Competing Financial Interests

The authors declare no competing financial interests.

References

1. Balaban NQ, et al. Science. 2004;305:1622–1625. [PubMed]
2. Lewis K. Nat Rev Microbiol. 2007;5:48–56. [PubMed]
3. Smith PA, Romesberg FE. Nat Chem Biol. 2007;3:549–556. [PubMed]
4. Allison KR, Brynildsen MP, Collins JJ. Nature. 2011;473:216–220. [PMC free article] [PubMed]
5. Levin BR, Rozen DE. Nat Rev Microbiol. 2006;4:556–562. [PubMed]
6. Gefen O, Balaban NQ. FEMS Microbiol Rev. 2009;33:704–717. [PubMed]
7. Keren I, et al. FEMS Microbiol Lett. 2004;230:13–18. [PubMed]
8. Moyed HS, Bertrand KP. J Bacteriol. 1983;155:768–775. [PMC free article] [PubMed]
9. Wang X, Wood TK. Appl Environ Microbiol. 2011;77:5577–5583. [PMC free article] [PubMed]
10. Wang X, et al. Nat Chem Biol. 2011;7:359–366. [PMC free article] [PubMed]
11. Bassler BL, Losick R. Cell. 2006;125:237–246. [PubMed]
12. Wang DD, Ding XD, Rather PN. J Bacteriol. 2001;183:4210–4216. [PMC free article] [PubMed]
13. Di Martino P, et al. Can J Microbiol. 2003;49:443–449. [PubMed]
14. Lee J, et al. Isme J. 2008;2:1007–1023. [PubMed]
15. Han TH, et al. Res Microbiol. 2010;7:108–116. [PMC free article] [PubMed]
16. Yanofsky C, Horn V, Gollnick P. J Bacteriol. 1991;173:6009–6017. [PMC free article] [PubMed]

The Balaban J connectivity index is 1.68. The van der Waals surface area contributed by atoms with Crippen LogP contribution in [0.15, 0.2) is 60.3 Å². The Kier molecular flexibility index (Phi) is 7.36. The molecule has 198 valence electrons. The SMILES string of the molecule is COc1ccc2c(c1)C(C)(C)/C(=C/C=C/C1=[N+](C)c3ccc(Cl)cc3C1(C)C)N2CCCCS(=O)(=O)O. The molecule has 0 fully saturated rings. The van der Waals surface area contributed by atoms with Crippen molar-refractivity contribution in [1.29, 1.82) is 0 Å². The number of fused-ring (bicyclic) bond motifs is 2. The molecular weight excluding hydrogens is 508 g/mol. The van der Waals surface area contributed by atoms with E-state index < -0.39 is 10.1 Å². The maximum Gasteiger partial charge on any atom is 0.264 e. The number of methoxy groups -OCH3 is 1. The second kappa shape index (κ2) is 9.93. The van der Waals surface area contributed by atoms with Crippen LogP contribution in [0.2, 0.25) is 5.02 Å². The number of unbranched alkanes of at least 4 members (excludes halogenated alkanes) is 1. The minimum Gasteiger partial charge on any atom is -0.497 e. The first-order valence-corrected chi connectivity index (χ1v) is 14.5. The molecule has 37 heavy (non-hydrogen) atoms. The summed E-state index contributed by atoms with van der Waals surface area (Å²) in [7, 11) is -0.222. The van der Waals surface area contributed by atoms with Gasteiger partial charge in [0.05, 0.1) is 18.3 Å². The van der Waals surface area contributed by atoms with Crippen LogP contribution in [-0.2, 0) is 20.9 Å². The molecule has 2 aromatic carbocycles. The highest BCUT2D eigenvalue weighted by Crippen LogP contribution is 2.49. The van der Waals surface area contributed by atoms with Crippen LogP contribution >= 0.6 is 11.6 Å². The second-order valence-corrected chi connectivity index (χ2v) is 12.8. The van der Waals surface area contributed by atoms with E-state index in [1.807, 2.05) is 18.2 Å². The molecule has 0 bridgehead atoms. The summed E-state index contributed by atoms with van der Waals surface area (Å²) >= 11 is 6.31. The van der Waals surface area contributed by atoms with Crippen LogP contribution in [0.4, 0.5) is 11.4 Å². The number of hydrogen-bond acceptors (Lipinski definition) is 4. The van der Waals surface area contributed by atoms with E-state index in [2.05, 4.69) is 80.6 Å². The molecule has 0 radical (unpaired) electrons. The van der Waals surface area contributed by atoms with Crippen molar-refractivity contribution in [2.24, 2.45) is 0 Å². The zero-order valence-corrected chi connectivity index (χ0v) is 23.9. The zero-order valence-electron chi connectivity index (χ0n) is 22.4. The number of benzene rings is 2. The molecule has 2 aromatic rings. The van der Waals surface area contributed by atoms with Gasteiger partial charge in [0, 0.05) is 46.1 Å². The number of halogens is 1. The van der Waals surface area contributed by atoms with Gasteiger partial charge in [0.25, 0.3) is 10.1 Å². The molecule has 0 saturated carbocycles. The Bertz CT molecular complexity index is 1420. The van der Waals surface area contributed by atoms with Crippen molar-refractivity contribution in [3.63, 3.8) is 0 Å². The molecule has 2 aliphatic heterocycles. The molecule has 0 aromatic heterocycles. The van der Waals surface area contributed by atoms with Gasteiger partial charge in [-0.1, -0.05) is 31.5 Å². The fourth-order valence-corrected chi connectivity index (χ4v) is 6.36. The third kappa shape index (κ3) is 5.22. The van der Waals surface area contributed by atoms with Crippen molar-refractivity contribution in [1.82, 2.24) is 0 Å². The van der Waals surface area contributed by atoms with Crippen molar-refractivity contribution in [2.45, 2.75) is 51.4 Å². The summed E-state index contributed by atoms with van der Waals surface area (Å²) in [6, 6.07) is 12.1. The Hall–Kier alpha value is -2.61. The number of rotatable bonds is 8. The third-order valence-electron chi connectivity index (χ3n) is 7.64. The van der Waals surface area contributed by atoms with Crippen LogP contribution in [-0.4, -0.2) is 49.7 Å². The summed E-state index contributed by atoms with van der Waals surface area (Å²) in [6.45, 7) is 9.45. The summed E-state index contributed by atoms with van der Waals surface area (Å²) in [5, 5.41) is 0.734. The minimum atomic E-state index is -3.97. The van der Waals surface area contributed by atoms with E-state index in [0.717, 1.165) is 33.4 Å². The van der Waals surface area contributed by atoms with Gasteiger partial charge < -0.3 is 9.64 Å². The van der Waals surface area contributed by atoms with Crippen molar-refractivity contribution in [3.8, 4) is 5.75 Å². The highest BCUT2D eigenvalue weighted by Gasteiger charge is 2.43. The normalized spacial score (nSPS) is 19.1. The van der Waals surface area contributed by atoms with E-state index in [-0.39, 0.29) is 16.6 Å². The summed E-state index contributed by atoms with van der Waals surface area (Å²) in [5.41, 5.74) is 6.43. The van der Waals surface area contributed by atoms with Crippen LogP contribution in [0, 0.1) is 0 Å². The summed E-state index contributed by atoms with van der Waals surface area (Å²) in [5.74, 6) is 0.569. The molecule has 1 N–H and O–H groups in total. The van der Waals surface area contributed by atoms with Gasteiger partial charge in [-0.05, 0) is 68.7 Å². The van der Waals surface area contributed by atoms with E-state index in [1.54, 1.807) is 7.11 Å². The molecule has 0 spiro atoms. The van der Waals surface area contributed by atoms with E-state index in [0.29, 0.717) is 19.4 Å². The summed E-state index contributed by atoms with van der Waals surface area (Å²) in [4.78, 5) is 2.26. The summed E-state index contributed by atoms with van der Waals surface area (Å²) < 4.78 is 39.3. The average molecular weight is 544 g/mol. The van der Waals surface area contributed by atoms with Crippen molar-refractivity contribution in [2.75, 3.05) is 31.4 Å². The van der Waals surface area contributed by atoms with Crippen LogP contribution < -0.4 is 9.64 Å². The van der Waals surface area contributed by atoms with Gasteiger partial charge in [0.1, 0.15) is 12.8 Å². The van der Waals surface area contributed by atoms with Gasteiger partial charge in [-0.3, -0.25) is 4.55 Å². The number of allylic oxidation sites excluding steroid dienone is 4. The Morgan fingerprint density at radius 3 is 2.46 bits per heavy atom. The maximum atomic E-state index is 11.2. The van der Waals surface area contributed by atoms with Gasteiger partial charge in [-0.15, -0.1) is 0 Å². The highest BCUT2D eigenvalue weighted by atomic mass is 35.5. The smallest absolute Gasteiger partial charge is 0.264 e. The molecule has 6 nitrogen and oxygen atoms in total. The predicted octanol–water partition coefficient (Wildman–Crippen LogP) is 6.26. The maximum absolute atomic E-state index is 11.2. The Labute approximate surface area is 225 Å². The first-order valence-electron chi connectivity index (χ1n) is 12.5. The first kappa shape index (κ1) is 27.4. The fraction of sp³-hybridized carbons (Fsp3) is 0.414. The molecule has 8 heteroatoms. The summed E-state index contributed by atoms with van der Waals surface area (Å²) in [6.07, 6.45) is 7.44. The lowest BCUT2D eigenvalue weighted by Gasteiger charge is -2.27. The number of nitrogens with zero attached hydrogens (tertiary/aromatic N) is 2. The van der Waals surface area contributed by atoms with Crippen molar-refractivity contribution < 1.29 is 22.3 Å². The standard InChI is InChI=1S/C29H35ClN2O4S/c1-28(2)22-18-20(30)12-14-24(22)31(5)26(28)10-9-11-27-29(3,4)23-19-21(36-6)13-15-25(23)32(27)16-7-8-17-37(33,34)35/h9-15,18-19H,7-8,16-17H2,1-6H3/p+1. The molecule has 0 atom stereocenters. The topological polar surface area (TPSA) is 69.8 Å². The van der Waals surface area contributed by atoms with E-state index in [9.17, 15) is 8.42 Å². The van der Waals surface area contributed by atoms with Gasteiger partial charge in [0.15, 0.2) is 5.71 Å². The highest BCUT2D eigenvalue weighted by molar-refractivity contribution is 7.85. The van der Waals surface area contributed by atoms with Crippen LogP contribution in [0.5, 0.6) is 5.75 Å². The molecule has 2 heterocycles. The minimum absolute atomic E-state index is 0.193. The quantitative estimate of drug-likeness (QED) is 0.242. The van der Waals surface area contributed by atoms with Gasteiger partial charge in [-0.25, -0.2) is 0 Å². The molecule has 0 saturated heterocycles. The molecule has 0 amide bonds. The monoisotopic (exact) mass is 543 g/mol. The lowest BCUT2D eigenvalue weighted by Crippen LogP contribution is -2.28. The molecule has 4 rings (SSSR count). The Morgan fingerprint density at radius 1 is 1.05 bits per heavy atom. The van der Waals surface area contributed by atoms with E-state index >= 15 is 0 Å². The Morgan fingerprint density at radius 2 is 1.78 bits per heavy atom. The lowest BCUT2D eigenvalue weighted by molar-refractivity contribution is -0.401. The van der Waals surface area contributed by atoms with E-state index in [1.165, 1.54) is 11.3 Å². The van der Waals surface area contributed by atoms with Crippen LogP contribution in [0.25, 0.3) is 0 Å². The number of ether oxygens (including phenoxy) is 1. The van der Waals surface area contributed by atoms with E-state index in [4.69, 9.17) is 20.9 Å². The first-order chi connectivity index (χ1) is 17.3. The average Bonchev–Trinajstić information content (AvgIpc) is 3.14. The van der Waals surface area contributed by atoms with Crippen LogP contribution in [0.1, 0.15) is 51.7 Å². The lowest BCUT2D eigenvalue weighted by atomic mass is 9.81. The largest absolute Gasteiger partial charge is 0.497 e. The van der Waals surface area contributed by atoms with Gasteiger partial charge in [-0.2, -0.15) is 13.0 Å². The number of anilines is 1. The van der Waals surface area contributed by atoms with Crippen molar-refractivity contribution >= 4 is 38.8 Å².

17. Pinero-Fernandez S, Chimerel C, Keyser UF, Summers DK. J Bacteriol. 2011;193:1793–1798. [PMC free article] [PubMed]
18. Garbe TR, Kobayashi M, Yukawa H. Arch Microbiol. 2000;173:78–82. [PubMed]
19. Hirakawa H, et al. Mol Microbiol. 2005;55:1113–1126. [PubMed]
20. Lee HH, Molla MN, Cantor CR, Collins JJ. Nature. 2010;467:82–85. [PMC free article] [PubMed]
21. Weiner L, Model P. Proc Natl Acad Sci U S A. 1994;91:2191–2195. [PMC free article] [PubMed]
22. Dukan S, Nystrom T. J Biol Chem. 1999;274:26027–26032. [PubMed]
23. Storz G, Tartaglia LA, Ames BN. Antonie Van Leeuwenhoek. 1990;58:157–161. [PubMed]
24. Crawford DR, Davies KJ. Environ Health Perspect. 1994;10:25–28. [PMC free article] [PubMed]
25. Rotem E, et al. Proc Natl Acad Sci U S A. 2010;107:12541–12546. [PMC free article] [PubMed]

Formats:

Related citations in PubMed

See reviews...See all...

Cited by other articles in PMC

See all...

Links

  • Cited in Books
    Cited in Books
    PubMed Central articles cited in books
  • PubMed
    PubMed
    PubMed citations for these articles
  • Substance
    Substance
    PubChem Substance links

Recent Activity

Your browsing activity is empty.

Activity recording is turned off.

Turn recording back on

See more...